Always supervise your pet when they are meeting new people or playing with children.  Learn your pet's body language and know how to properly handle your pet in all situations.


By keeping these five steps in mind, you are well on your way to being a responsible pet owner.  Being a responsible owner is a large job.  Pets are helpless and rely on us 100% to care for them day to day.  In return, you will receive unconditional love.  It's not a bad trade!


How to Help Your Pet Have a Great Halloween

Halloween is just around the corner, which means there may be added excitement and risks for your dog.  If you plan on taking your pet trick-or-treating with the family, be sure to remember these helpful tips.  Make sure you have a good and secure collar, and be sure their I.D. tags are visible and up-to-date with current information.  Keep in mind that people in costumes may frighten your dog.  If they begin to show anxiety, try motivating them with their favorite toy or returning them home. 

If your dog will be staying home with you while you hand out candy, be cognizant of their behavior, as well as their containment.  If your dog has a tendency to bolt out doors, crate them or keep them confined with a dog gate.  Also, be aware that although your pet may love children, when they are in costume, they could get scared and act differently.  If you plan to crate or confine your pet away from the front door, do so a half hour before trick-or-treat begins.  This way, you do not create added suspicion by rushing your dog away when the doorbell rings.  If your dog will be with you at the door, be sure to have them leashed. 

Finally, be aware of where the candy and treats are at all times.  With Halloween comes lots of treats and small toys that could be hazardous to your pet.  Dispose of all candy wrappers to prevent choking or intestinal obstructions.  Make sure children are aware of the dangers associated with feeding their pets candy.  Chocolate contains the ingredient theobromine which can cause vomiting or diarrhea.  Common signs of chocolate poisoning are:  excessive drooling, excessive urination, pupil dialation, rapid heartbeat, vomiting, diarrhea, hyperactivity, muscle tremors, or coma.  If you suspect your pet may have gotten into chocolate, contact Animal Poison Control immediately. 

By taking these precautionary steps, you and your pet can have a safe and enjoyable Halloween!


A dog that is strong in temperament and on the dominant side will display body signals that tend to make him/her look imposing and large. They are easy to read and include the dog standing squarely on all four legs. You will also notice the head and tail held high as well as the ears strongly erect depending on breed. They will move forward stiffly and confidently with a direct stare. You may also notice the dog place his head on the shoulders of another dog. Basically the dog is communicating to its opponent that, “I am the boss here and I do challenge you.” One thing to be aware of as a dog handler is if the opponent takes a frigid stance with direct eye contact and the body is slightly lowered in the front and forward expect an immediate fight unless you intervene in a millisecond.

On the opposite end of the spectrum a dog with a soft temperament will display behavior in much the opposite way. Look for a lowered head and ears flat against the head. The dog may roll on its side or back and expose its under belly and genitals. The tail may be tucked between the legs. They may be slinking low towards the other dog or person actually trying to make themselves look smaller. In this situation the dog is often saying, “Look I am no threat, can’t you see by my subordinate behavior and my attempt to appease you?” If the dog rolls on his back and urinates it is the ultimate sign of submission.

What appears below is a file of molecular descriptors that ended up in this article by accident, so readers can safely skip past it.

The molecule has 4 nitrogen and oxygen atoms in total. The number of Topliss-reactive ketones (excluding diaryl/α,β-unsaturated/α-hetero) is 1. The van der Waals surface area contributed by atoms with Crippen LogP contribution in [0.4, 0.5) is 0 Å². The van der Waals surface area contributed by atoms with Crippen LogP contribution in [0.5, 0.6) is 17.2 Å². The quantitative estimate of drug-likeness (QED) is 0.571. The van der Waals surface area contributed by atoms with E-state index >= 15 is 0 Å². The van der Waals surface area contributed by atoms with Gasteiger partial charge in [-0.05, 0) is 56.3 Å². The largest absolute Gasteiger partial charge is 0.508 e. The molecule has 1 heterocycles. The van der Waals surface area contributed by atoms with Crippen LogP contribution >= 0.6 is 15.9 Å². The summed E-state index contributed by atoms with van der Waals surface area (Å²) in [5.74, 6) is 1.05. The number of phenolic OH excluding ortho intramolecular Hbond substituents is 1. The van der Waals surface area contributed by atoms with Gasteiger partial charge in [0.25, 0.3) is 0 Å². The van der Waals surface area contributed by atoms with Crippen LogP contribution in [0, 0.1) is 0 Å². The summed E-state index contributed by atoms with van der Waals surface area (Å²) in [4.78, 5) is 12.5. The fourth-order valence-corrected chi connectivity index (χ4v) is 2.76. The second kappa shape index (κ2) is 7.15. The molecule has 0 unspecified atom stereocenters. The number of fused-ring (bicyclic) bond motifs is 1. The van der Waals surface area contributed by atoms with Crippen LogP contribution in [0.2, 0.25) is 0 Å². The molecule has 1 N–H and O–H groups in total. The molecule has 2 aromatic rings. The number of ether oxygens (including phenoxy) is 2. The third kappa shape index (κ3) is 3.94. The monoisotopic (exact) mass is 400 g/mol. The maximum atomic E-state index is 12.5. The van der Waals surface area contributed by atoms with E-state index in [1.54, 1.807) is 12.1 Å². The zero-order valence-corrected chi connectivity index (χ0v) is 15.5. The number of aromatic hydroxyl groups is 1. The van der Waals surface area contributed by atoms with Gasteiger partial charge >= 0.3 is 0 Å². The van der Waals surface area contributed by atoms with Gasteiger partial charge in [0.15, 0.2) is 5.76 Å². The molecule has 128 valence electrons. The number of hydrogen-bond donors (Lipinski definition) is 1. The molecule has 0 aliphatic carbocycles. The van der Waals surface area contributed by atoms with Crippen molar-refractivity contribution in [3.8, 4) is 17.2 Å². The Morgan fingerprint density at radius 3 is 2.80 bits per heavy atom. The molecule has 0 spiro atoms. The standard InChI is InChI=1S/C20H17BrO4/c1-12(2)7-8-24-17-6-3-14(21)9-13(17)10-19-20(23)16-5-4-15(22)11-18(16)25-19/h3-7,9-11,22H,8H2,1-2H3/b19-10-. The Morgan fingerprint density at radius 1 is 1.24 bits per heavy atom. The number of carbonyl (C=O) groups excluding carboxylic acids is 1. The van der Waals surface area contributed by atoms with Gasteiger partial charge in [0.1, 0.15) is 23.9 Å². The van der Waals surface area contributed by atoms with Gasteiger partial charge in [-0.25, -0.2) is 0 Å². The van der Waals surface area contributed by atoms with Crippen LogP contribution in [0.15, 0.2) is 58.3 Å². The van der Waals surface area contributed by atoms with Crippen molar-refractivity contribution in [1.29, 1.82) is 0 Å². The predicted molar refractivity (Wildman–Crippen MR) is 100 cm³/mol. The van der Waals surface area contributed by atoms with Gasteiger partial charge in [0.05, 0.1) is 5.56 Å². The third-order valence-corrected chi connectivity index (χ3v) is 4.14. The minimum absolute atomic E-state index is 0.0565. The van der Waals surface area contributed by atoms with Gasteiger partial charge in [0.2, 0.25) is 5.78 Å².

Rabies Resources

Here are several excellent sources of rabies information online.
For the Department of Agriculture website where you can download information about  rabies in Pennsylvania or the Rabies Submission Form for  Nonhuman Exposure submissions for the Department of Agriculture laboratory.
For the Pennsylvania Department of Health website where you can download the Human Exposure Form.
For the Compendium for Rabies Control from the National Association of State Public Health Veterinarians and other rabies information:   Remember that the Compendium is not the Rabies Law in Pennsylvania.

For the Rabies Law in Pennsylvania, you can find that on the Pennsylvania Code website:
I have also attached a pdf version of the Rabies Law.

For an excellent handout from Penn State about rabies in wildlife:

For an excellent handout from Penn State about rabies in bats:


It is difficult with some breeds to see what their ears are telling you. Especially dogs
with floppy or heavily cropped ears. With these guys I like to look where the ear connects to the head to see the subtle movements in different situations.

Ears forward and erect.
Often seen in a confident dog or a dog that is interested in something. “Hey, what is that? I need to look into this further.” In dog to dog situations the dog is showing his status and is not afraid.

Ears slightly back.
Somewhat of a subordinate gesture. Often seen at greeting a friend or playmate.

Ears flat back against the head.
There can be a number of meanings for this depending on the situation. It can be see upon greeting the master or family members. “Hi, I am happy to see you, you’ve been gone almost a whole hour.” It is also seen by a subordinate dog greeting a more dominant dog. “See look at me, I am no threat.” And it can also be a sign of real fear when coupled with tell tale body language which we will cover later.